The door chimes and I call for entry; Kes comes in holding a medkit. “Tuvok called me up here to see to your hands,” she says in her gentle voice. Without a word I hold them out for the osteo-regenerator and she works carefully to mend the broken knuckles, closes the cuts, then switches to the sonic cleanser to remove the bloodstains. When they’re healed, she presses my fingers gently in her own and leads me to the couch.


“Can I get you some tea?” she asks me.


“I’m fine. Thank you.”


My voice sounds normal. How is that possible? Nothing is ever going to be normal again.


Kes sits there watching me quietly until I finally rouse myself. “Is there something I can do for you, Kes?”


“I just wanted to tell you that you gave a fitting tribute to Captain Janeway. She was, as you said, a fine officer.”


“A fine officer,” I repeat, blankly. Is that what I’d said? A fine officer?


Kes watches me. “I’ll miss her,” she says, softly. She places her hand on my wrist and I stare at it without seeing it.


“Neelix is organising the memorial for tomorrow night,” she says. “He was hoping you’d give the eulogy.” She waits for me to speak. When I don’t, she goes on, “Perhaps you could tell us more about the fine officer she was. I’m sure you know a great deal about her Starfleet career.” She pauses. “After all, she was your friend.”


I can’t seem to see anymore; everything has blurred. My body is shuddering. Kes tightens her fingers on my wrist and suddenly I grab hold of her like I’m drowning, my face buried in her shoulder. Her gentle hands rub my back until the wracking sobs finally subside and I pull away, wiping my wet face on my sleeve. When she sees I’m back in control of myself she goes to the replicator and brings me back a cup of herbal tea.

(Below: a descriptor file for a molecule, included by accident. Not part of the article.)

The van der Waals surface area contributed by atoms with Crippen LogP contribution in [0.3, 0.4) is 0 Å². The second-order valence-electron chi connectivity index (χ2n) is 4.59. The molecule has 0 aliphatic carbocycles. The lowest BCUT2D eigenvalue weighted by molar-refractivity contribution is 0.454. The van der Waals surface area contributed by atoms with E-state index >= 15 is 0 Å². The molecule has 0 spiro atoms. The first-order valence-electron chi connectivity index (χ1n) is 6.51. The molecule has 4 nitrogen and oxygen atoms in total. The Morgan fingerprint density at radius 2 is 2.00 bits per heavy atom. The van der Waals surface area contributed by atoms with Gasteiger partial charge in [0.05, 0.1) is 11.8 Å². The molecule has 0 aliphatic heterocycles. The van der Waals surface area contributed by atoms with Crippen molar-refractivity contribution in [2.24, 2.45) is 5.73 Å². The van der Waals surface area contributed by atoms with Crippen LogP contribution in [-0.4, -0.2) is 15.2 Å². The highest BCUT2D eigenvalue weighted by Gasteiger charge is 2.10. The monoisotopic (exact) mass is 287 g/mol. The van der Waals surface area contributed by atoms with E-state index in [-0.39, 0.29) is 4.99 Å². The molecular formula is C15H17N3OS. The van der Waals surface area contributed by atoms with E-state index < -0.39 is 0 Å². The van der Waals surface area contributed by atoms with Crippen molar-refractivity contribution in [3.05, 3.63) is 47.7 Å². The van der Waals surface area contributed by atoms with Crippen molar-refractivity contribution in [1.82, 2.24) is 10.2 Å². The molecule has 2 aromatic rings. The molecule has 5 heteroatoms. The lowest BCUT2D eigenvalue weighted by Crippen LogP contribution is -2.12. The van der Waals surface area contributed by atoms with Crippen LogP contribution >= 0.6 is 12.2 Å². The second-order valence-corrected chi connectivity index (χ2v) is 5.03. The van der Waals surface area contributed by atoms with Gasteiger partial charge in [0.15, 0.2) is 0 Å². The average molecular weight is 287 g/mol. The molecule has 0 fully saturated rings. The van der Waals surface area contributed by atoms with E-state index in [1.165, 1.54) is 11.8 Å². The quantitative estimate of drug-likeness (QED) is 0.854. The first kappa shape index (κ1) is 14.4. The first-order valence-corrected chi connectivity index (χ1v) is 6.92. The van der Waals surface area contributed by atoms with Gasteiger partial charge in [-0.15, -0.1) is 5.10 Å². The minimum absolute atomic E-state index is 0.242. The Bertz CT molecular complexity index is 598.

I sip in silence for awhile, then finally look at her and see her eyes are bright with tears as well. “What am I going to do?” I ask her.


“You’re going to say goodbye,” she replies. “You’re going to mourn her, probably for a long time. And you’re going to get her crew home – get your crew home. You’re going to honour her by being the best captain you can be.”



It’s nearly 0200 before I fall into bed. I’m exhausted, empty in body and soul. I’ve spent hours overseeing repairs - pushing B’Elanna to find a way to reinitialise the warp engines, Harry to analyse our readings of the alien shield harmonics, Tom to increase our scanning range to detect any sign of more of those ships. I’ve felt Tuvok watching me, felt his silent assessment. He thinks I’m not coping.


I’m not stupid enough to think he’s wrong.


It’s Tuvok who finally made me stop. I’d been leaning over Tom’s shoulder, urging him to refine the navigational sensors, when I heard his quiet voice. “Commander, Gamma shift has begun and Lieutenant Rollins is here to relieve you. Might I suggest that you, and the rest of Alpha shift, get some rest?”


So here I am, alone in my bed, staring up at the ceiling and trying not to think. Fortunately for me, fatigue takes over and in a matter of minutes, I’m asleep.